Infinera: The Home Run Tech Stock I'm Buying

The trend for Internet usage remains clear: up and to the right.

Look at these statistics.

  1. There are 2.1 billion Internet users around the world, which is only 30% of the world's population.
  2. Cisco predicts there will be 15 billion Internet devices in 2015 -- twice the population.
  3. Global data consumption will increase fourfold to nearly 1 zettabyte by 2015.

I had to look up a zettabyte? It's a 1 with 21 zeros behind it. If I stacked enough $100 bills to ... forget it. It's a big number!

Houston, we have a problem
With more people using more data, can the Internet, in its current form, push that much traffic around the world or will it come to a screeching halt? As you will see below, network owner/operators know they have to find a way to scale up their networks while reducing their costs. That's a difficult problem to solve -- and according to venture capitalist Peter Thiel, a huge opportunity.

To hit home runs with start-ups, his Founders Fund looks for companies that:

  1. Go after big problems.
  2. Develop transformational technologies.
  3. Have management teams with "the vision and the flexibility to create a success."

Founders Fund investments include social networking giant Facebook, digital music provider Spotify, and robot designer RoboteX.

Infinera (Nasdaq: INFN  ) is well past the start-up phase but fits perfectly within Thiel's framework. Here's why I am buying shares for the Trends and Trades portfolio. Click here to follow all the action on Twitter.

The challenge
Stuart Elby, the vice president of technology at Verizon (NYSE: VZ  ) , recently outlined the challenges his company faces given the growth of Internet usage. According to Elby, "The network is becoming too complex and costly." And in order to meet the future demands, Verizon is looking for a "dramatic change in [the] long-term cost structure" of its network -- on the order of 30%-50% less. But at the same time, Verizon needs to deliver faster performance to its customers. It wants speeds of 100 gigabits/second to 400 gigabits/second.

Significantly higher performance and dramatically lower costs are diametrically opposed. But that's the challenge telecommunication companies confront. Users want data today and more tomorrow, without paying higher prices for it. Take streaming video, for example. Together, Netflix (Nasdaq: NFLX  ) and YouTube account for more than 38.9% of aggregate Internet traffic. Streaming is the wave of the future and Netflix et al continue to invest heavily to meet the growing demand. In fact, experts predict video will grow to 61% of all Internet traffic by 2015.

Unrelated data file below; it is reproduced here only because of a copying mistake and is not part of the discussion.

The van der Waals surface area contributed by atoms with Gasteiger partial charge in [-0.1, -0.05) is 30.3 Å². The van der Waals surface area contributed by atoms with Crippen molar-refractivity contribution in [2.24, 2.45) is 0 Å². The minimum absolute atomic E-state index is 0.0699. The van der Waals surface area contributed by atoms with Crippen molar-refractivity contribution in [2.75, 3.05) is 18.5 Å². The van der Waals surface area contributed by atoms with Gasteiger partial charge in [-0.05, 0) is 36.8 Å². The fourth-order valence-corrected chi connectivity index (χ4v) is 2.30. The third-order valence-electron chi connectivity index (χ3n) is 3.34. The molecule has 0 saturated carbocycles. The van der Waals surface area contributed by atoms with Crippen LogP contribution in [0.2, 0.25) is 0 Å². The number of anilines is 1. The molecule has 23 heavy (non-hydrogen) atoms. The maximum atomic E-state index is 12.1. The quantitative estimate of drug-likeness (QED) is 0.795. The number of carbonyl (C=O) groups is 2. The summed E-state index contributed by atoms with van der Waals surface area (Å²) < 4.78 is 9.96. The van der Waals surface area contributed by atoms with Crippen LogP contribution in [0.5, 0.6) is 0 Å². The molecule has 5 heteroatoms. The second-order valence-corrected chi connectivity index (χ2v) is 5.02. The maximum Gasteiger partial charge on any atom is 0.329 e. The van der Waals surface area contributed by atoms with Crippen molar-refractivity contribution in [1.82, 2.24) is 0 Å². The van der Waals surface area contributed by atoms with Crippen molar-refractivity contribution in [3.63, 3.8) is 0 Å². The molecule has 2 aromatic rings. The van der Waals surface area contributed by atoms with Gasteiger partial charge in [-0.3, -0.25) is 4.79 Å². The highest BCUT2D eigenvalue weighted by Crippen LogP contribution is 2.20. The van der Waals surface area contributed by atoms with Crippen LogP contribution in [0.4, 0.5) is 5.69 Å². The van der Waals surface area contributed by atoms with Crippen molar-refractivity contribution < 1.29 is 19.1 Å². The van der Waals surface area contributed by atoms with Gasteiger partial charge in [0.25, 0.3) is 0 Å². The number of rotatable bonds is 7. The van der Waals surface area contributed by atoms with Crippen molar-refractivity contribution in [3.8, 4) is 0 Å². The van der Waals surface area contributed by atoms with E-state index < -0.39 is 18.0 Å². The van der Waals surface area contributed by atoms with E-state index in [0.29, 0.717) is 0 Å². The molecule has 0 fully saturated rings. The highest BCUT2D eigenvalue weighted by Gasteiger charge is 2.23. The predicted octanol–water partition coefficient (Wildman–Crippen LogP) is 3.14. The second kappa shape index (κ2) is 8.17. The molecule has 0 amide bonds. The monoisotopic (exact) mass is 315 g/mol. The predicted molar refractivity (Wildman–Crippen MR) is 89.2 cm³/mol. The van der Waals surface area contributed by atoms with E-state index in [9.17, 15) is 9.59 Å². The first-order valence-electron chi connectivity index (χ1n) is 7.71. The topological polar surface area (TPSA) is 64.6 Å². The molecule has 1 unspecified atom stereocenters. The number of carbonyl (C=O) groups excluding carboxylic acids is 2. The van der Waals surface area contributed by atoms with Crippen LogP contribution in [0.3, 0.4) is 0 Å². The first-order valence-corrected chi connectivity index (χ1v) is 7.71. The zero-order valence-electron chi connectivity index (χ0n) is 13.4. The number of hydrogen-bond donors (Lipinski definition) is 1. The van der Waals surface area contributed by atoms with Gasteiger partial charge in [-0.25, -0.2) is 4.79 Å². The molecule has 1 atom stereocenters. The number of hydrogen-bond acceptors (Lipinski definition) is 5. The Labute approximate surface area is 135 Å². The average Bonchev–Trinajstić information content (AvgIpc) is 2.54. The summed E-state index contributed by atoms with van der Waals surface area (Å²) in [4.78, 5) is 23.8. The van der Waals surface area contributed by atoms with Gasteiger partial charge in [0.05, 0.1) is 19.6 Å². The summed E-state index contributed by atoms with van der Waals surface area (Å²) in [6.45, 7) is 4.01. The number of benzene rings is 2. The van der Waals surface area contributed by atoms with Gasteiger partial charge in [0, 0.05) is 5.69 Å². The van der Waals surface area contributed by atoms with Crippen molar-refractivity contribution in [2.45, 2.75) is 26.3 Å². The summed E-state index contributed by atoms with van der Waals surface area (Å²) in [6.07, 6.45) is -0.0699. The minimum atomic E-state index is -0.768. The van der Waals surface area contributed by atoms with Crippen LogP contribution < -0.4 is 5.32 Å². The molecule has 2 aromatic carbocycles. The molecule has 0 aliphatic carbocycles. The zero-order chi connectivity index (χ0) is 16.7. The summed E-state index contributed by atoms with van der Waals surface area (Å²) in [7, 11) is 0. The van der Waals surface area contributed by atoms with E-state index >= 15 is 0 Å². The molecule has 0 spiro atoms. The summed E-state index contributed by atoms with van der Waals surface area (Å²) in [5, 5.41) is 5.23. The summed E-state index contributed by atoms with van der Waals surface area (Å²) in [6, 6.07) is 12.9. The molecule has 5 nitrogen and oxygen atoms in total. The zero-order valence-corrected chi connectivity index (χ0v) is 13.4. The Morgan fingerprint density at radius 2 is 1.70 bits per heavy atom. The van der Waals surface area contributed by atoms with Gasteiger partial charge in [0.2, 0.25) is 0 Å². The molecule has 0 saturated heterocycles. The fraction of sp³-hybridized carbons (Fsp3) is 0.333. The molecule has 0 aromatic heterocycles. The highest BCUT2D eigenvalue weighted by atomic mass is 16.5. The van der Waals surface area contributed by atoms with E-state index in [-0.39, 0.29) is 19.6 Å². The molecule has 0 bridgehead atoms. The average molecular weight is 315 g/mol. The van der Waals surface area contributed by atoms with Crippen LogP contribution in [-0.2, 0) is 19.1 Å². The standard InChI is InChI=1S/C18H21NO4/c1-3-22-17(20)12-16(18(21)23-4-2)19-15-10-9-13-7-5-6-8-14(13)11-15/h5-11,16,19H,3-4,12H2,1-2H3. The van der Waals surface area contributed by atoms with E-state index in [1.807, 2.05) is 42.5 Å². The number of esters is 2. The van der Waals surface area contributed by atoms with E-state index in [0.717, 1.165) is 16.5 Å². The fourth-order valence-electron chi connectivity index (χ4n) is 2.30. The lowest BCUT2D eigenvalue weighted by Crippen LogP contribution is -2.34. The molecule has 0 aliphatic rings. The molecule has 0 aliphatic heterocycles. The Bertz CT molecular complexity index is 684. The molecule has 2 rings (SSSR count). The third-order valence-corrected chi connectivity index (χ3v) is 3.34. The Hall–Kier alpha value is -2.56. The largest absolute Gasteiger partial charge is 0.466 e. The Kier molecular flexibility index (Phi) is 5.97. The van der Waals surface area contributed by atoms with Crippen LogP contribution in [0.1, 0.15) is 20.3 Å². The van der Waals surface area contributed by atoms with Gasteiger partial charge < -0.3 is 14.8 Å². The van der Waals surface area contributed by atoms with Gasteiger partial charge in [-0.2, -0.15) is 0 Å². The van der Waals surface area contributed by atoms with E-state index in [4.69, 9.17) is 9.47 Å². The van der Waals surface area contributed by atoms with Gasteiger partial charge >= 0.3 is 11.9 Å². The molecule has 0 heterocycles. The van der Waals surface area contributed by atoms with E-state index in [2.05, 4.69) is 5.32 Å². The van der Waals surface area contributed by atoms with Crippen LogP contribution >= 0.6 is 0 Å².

In 2000, Infinera looked forward and saw Internet coming to a point where networks would have problems scaling up to meet demand. The company then spent its whole life developing a solution.

The better mousetrap
Infinera caught a big break as the Internet bubble burst. The company developed its breakthrough technology, the photonic integrated circuit, at a time when capital for technology companies had dried up. Like its electrical counterpart, the PIC takes discrete pieces of the network and puts them on a chip. In addition, the PIC performs optical-to-electrical-to-optical transformations cost-effectively, allowing data to move from point A to point B as quickly as possible.

As the Internet bubble deflated, big network equipment suppliers such as Ciena (Nasdaq: CIEN  ) and Alcatel-Lucent (NYSE: ALU  ) experienced declining sales. Rightly, they started conserving cash, which included cutting back on R&D budgets. But Infinera found smart backers with deep pockets and lots of patience. Infinera rewarded those investors by creating the first commercially viable PIC, at a time when no one else could take a chance on developing a transformational technology.

The PIC delivers the innovation Verizon and other big network operators need to scale up their networks: lower investments and operating costs, smaller space requirements, and lower power consumption. At the same time, the PIC delivers higher transport speeds. Infinera's 10 gigabit/sec product (10G) was a huge success, capturing almost 50% market share from 2004 to 2007. But tier 1 telecommunication companies like Verizon need more capability. That's why Infinera will launch its 100 gigabit/sec PIC (100G) in 2012. Its transformational technology will help Verizon and others generate higher performance with lower costs.

The right management team
Going from 10G to 100G was not in management's original plan. But the market threw Infinera a curveball, skipping over the 40G product and demanding 100G. Infinera has had to invest $155 million over the last 12 months to meet the market's new demands and reduce its revenue forecasts. With higher than expected costs and lower than anticipated revenue, the stock market did not take the news very well, sending the stock price lower.